We are developing the social individualist meta-context for the future. From the very serious to the extremely frivolous... lets see what is on the mind of the Samizdata people.

Samizdata, derived from Samizdat /n. - a system of clandestine publication of banned literature in the USSR [Russ.,= self-publishing house]

David Stockman’s “Sundown in America”

David Stockman has written a controversial Op Ed piece entitled Sundown in America that was published last Sunday in the New York Times.

I’ll quote the opening paragraphs to give a taste of the content:

The Dow Jones and Standard & Poor’s 500 indexes reached record highs on Thursday, having completely erased the losses since the stock market’s last peak, in 2007. But instead of cheering, we should be very afraid.

Over the last 13 years, the stock market has twice crashed and touched off a recession: American households lost $5 trillion in the 2000 dot-com bust and more than $7 trillion in the 2007 housing crash. Sooner or later — within a few years, I predict — this latest Wall Street bubble, inflated by an egregious flood of phony money from the Federal Reserve rather than real economic gains, will explode, too.

I’m not certain I agree with all of it — his political prescriptions towards the end seem especially suspect — but it is absolutely worth a read.

Update: Stockman addresses critics, including Paul Krugman (who in typical fashion fired off a torrent of mocking ad hominems instead of a response), in this interview with Marketwatch.

Tweet about this on TwitterShare on FacebookShare on LinkedInShare on TumblrShare on RedditShare on Google+Share on VK

7 comments to David Stockman’s “Sundown in America”

  • Laird

    I don’t agree with all of his policy prescriptions near the end, but I do agree with some of them, as well as with his description of where we are, how we got here, and what the ultimate result is going to be. I was never a huge fan of Stockman (he was always too much into static revenue analysis and too dismissive of the stimulative and revenue-enhancing effects of tax cuts), but his heart is in the right place and his analysis seems spot on. Which means that it will be completely ignored, of course, since no one with any power to change things has any incentive to do so.

  • Johnathan Pearce

    I thought DS was too harsh on Reagan and the supply-siders. Given the realities of where Reagan was in the 80s, cutting high marginal rates when he did was a good move. But as Laird says, much of the analysis is accurate. It is a frightening situation. One possible saviour for the US economy is the current move towards dirt-cheap gas, a revival of parts of the manufacturing base, etc. But the overhang of debt, unfunded obligations and so on, remains a massive problem, as it does for much of the West.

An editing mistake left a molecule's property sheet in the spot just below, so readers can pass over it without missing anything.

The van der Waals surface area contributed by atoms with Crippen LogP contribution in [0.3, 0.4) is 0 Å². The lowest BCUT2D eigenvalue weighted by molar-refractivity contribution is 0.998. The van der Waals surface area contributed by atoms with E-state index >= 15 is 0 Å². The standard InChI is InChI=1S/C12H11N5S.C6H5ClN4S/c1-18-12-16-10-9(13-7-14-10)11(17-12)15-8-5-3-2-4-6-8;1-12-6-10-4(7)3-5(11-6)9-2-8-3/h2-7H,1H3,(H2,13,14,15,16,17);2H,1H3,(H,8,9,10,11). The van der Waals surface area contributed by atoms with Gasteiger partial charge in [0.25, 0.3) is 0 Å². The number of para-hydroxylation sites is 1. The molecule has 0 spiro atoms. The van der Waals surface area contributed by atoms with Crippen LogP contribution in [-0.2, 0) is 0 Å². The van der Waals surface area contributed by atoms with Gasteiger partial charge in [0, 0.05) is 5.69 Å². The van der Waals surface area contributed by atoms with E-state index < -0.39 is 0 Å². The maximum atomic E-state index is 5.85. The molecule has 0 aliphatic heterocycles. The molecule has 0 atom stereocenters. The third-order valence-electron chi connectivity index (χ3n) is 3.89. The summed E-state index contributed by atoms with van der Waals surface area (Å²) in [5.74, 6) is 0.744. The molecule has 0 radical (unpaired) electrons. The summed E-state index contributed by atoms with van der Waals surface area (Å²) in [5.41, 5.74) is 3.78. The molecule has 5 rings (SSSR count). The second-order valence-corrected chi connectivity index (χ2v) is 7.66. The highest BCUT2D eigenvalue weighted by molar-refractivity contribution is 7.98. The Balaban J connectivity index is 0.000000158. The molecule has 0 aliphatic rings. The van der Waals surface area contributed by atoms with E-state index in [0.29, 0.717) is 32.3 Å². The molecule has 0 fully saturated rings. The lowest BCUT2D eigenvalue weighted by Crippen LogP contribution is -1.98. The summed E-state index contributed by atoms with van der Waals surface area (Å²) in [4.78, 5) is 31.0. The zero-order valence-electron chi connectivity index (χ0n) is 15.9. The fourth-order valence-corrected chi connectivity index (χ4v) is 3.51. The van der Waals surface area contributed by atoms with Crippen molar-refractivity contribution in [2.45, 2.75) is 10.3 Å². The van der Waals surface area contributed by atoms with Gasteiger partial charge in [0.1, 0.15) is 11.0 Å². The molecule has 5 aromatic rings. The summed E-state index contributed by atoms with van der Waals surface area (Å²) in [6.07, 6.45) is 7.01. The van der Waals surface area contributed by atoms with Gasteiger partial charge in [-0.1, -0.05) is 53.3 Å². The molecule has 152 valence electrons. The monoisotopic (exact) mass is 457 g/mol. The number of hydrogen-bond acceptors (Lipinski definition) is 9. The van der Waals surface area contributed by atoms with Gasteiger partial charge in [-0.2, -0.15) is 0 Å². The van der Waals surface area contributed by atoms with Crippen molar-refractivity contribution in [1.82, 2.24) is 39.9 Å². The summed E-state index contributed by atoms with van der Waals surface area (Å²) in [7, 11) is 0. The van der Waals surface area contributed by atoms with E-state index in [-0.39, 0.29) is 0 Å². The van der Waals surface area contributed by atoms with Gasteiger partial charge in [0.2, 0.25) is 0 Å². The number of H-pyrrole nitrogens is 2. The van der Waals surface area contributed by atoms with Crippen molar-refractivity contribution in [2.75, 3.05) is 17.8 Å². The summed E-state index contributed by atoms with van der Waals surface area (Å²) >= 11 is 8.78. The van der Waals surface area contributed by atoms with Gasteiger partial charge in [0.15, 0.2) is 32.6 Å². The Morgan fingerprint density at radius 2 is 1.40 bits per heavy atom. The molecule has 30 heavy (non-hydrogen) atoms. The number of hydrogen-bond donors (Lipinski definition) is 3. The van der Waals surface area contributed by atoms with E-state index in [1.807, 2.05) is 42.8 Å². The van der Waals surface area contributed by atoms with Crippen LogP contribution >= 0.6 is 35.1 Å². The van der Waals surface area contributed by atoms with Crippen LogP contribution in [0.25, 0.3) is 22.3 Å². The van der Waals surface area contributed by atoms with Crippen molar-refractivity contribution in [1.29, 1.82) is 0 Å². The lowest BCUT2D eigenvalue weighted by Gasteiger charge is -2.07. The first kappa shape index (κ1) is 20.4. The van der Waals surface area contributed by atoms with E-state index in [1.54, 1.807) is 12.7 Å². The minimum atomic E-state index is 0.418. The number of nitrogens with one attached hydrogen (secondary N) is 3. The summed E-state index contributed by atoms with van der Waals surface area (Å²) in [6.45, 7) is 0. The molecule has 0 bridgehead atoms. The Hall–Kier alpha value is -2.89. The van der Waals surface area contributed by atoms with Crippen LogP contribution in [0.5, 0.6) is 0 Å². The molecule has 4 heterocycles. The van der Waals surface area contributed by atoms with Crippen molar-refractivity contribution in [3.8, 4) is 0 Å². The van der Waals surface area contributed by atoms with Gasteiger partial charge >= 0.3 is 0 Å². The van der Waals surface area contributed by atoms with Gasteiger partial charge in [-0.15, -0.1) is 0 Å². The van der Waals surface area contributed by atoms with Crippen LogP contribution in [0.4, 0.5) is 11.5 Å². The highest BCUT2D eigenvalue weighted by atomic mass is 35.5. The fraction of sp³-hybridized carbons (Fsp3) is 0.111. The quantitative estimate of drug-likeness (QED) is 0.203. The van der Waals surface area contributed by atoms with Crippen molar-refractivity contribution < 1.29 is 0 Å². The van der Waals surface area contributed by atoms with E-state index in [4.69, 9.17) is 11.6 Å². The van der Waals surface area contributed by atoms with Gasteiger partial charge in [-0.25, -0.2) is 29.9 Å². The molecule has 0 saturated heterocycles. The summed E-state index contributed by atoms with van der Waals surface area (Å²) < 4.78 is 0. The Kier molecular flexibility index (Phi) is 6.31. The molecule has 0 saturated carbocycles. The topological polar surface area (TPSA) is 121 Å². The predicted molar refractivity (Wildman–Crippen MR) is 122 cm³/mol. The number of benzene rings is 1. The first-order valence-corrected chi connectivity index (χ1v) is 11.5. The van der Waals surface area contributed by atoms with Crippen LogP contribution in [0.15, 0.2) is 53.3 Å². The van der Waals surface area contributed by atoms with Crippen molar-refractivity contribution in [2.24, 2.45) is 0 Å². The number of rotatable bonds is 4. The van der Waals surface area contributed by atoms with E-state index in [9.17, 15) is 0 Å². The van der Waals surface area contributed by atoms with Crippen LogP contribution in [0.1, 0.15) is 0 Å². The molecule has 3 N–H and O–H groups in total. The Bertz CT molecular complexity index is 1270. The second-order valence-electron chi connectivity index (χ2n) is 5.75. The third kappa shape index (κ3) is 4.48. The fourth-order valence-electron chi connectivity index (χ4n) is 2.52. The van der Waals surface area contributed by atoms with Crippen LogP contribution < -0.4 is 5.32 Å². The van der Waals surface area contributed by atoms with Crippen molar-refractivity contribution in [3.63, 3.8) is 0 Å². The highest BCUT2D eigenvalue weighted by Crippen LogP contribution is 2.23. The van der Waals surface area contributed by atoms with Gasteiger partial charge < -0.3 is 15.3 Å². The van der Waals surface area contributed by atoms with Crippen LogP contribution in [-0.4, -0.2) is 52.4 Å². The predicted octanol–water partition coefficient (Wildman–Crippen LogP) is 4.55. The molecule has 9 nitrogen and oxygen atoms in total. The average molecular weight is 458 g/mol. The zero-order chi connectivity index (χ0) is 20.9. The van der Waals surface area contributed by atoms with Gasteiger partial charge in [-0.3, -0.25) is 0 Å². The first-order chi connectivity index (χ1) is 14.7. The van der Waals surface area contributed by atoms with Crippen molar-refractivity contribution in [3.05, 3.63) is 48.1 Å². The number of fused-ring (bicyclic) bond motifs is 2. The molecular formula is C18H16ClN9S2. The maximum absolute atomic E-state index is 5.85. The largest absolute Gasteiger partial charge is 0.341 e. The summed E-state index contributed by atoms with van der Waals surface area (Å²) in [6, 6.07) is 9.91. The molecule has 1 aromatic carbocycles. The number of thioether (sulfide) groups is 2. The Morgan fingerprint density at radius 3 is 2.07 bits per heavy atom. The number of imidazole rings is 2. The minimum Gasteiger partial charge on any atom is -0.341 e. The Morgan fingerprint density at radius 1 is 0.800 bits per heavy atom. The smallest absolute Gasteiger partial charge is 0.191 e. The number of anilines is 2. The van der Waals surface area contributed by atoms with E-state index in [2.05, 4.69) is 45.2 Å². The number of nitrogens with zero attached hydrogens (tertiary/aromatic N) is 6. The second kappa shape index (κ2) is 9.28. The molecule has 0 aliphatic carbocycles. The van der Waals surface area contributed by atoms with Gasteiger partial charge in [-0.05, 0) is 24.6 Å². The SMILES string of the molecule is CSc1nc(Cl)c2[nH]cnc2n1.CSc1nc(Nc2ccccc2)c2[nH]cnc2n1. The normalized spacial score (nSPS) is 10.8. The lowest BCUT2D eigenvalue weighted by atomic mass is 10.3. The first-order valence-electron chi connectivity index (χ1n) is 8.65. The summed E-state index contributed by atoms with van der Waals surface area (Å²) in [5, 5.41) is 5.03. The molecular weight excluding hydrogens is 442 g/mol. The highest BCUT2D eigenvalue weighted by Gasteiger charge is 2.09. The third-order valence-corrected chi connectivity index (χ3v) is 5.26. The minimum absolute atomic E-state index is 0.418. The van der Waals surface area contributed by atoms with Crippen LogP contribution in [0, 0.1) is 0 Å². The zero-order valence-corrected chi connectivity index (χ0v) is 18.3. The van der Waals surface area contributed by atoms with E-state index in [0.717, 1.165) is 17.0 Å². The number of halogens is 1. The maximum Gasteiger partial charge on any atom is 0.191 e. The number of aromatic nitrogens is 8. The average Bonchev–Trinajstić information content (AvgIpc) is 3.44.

No wonder the price of gold, despite the odd correction, remains high.

  • Johnathan Pearce

    I should have added that Krugman really is a wanker of the first order.

  • veryretired

    It’s coming. Wear a hat. (see Body Heat)

  • Paul Marks

    He is indeed J.P.

    As for Reagan – what he did with taxes was correct (and got more revenue – not less revenue) the real failure was (as David Stockman knows) the failure to rollback the entitlement state.

    But was that a personal failure – or what it a structural failure?

    Can an entitlement state be rolled back.

    Can such “entitlements” (once granted) be prevented from growing like cancers?

    If the answer is “no” then the fate of the United States was sealed in November 1964 – when Barry Goldwater lost and (in the following few years) the entitlement state (although pensions already existed) was established.

    The United States might have survived the burden of the general government pension (“Social Security”) system (after all a third of the country is owned by the government – and could be sold to give the elderly something in return for all those “contributions” they have paid – and their are various reform plans….) but all the “Great Society” stuff? Could the United States really survive all that?

    Not likely – not in the long term.

    So it may be that Barack Obama is not the destroyer of the United States – he is just bringing forward a death that was going to happen anyway.

  • mose jefferson

    It should also be noted that the flag at the top of the article is positioned incorrectly, with the stars to the viewers right.


  • Julie near Chicago

    Peter Schiff has a pretty good piece on “The Stockton Backlash.” It’s posted on several sites, including this one:


    Excerpt from the article (which includes links to a video pastiche and also to an article, “Flying High,” by Mr. Schiff from 4/1/13):

    Bloomberg’s Jeff Kearns, whose support of Fed policy has earned him regular taps at Ben Bernanke’s televised press conferences, provided the most common mainstream dismissal of Stockman: “His warning that the Federal Reserve’s quantitative easing is steering the world’s largest economy toward a crash is at odds with nine quarters of job growth, record stock prices and unprecedented corporate earnings.” This “he must be wrong because things look good now” position supposes that economics can’t be understood or predicted, only observed. I received very similar treatment back in 2006 and 2007 when I tried to tell the mainstream that the real estate market was a house of cards. How could it be bad, they said, if it goes up every year?

    Despite his misalignment with the Republican hierarchy, the Left has an even greater revulsion for Stockman. Since the crisis, he has become perhaps the most respected figure (with the possible exception of Alan Meltzer) to take the position that a system based on fiat currency is doomed. Those who most visibly argue these points, like Ron and Rand Paul, and myself, come from the libertarian movement.